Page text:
Bloodletting and political convulsions continued until a surge of US troops in early 2007 brought the situation under control. But by 2008, when much of the violence in Iraq had been quelled, the US presidential election was in full swing and key government policy planning officials in the Bush State and Defense departments were departing. Consequently, very little planning for the future of Iraq was underway. A constitution had been written for Iraq creating a federation. Informal power-sharing arrangements had been implemented with a Kurd as ceremonial president, a Shia Arab as prime minister, and a Sunni Arab as parliamentary speaker. Short-term political stability was the goal and it had been achieved.

What had not been achieved was putting the legal structures in place to maintain that stability once the US departed. This can partially be explained by two themes: transition in Washington, DC, and political immaturity in Baghdad. Washington was consumed in 2009 with Bush's people leaving and President Barack Obama's people coming in. Aside from obvious holdovers like Defense Secretary Robert Gates, very few of the Obama crew were clued into the relationships required to interface with Iraq in a positive way and suggest the long-term structures they needed: stable and independent courts, the rule of law, new law schools, civil and criminal code revisions, constitutional frameworks for the regions, accommodation for minority rights, settlement of sectarian hot-buttons (like who controls Kirkuk and its oil), and so on. Then Baghdad was consumed in 2010 with a 9-month stand-off between the first and second-place finishers in parliamentary elections where no government could be formed to make the deals necessary to negotiate those structures. Thus, two years were lost.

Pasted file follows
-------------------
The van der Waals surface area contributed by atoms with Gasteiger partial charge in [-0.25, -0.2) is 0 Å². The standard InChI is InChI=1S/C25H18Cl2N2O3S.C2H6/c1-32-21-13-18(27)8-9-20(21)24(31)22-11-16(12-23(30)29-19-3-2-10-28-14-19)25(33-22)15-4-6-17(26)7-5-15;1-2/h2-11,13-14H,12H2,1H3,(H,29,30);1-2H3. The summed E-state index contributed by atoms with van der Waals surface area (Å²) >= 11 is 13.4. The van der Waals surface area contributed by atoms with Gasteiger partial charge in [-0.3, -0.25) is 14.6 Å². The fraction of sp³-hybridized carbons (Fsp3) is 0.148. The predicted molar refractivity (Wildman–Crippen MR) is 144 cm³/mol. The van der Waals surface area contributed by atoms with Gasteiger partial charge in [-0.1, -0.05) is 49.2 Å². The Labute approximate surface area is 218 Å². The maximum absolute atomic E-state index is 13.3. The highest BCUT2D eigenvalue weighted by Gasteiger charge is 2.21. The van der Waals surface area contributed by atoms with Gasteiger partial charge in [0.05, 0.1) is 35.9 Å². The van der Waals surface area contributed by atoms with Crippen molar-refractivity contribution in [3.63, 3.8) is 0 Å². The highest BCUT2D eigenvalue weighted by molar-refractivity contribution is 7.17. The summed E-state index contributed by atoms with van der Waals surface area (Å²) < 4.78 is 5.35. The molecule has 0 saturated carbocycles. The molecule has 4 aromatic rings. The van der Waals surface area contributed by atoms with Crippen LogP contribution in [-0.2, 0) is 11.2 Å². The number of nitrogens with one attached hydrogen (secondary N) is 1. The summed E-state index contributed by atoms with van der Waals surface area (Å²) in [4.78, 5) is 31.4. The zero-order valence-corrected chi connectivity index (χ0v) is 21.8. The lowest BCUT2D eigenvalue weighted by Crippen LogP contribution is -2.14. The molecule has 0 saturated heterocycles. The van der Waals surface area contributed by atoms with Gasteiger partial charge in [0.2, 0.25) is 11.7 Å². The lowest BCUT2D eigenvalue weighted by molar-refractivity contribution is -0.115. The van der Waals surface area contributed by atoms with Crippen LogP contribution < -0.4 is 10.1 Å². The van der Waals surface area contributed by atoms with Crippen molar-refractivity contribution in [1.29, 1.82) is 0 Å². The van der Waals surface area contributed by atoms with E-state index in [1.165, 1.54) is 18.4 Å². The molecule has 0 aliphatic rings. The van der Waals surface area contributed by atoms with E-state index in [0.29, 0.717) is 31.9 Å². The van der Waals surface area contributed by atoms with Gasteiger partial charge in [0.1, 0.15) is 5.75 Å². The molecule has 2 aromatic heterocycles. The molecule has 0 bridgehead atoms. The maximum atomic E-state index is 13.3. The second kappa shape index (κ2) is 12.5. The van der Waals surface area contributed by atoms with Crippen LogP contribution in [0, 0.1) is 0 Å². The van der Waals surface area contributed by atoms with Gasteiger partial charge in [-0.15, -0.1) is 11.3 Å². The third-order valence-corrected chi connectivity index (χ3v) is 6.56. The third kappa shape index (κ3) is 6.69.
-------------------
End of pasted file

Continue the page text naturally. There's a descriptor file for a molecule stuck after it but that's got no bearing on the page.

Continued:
ACT 3

Now, at the close of 2011, the final act of this three-part tragedy is set to unfold. History has shown that when a unifying force is removed from a disparate political system unbuttressed by strong legal structures, the parts of that system tend to fly apart. The breakup of the Soviet Union upon the collapse of communism and the similar breakup of Yugoslavia are but recent examples. Older ones like the fall of the Austro-Hungarian and Ottoman Empires exist as well. Indeed, the only thing holding ethnically and linguistically diverse China together today is the Han dictatorship.

Iraq was cobbled together by the British after World War I by melding three Ottoman provinces together: Mosul (with the Kurds), Baghdad (with the Sunni Arabs), and Basra (with the Shia Arabs). None of the three groups necessarily wanted to share a state, but that was dictated from London and the office of Winston Churchill — then colonial secretary. Historians might argue that past is prologue. The other post-World War I amalgamations (Czechoslovakia and Yugoslavia) have also dissolved and it is likely, absent a strong central figure like Saddam or equally strong national and legal institutions, Iraq will share the same fate once the centralizing force of the US departs.

Unresolved political landmines dot the constitutional landscape of this country like oil-sharing arrangements among the government and its regions and the lingering Kirkuk issue — the Kurds claim it, but the Iraqi federal government will not let it go. Add to this the increasing and unchecked influence of Iran over the Shia-dominated government, cross-border strikes by Turkish military into Iraqi Kurdistan in pursuit of terrorists, destabilization along the Sunni regional border in neighboring Syria, and still depressingly low petroleum production. Such macro forces combine quickly with micro forces frustrating the population (continual power outages, no legal recourse, lack of civil society, political instability, corrupt police and courts) and the recipe for disaster is clear.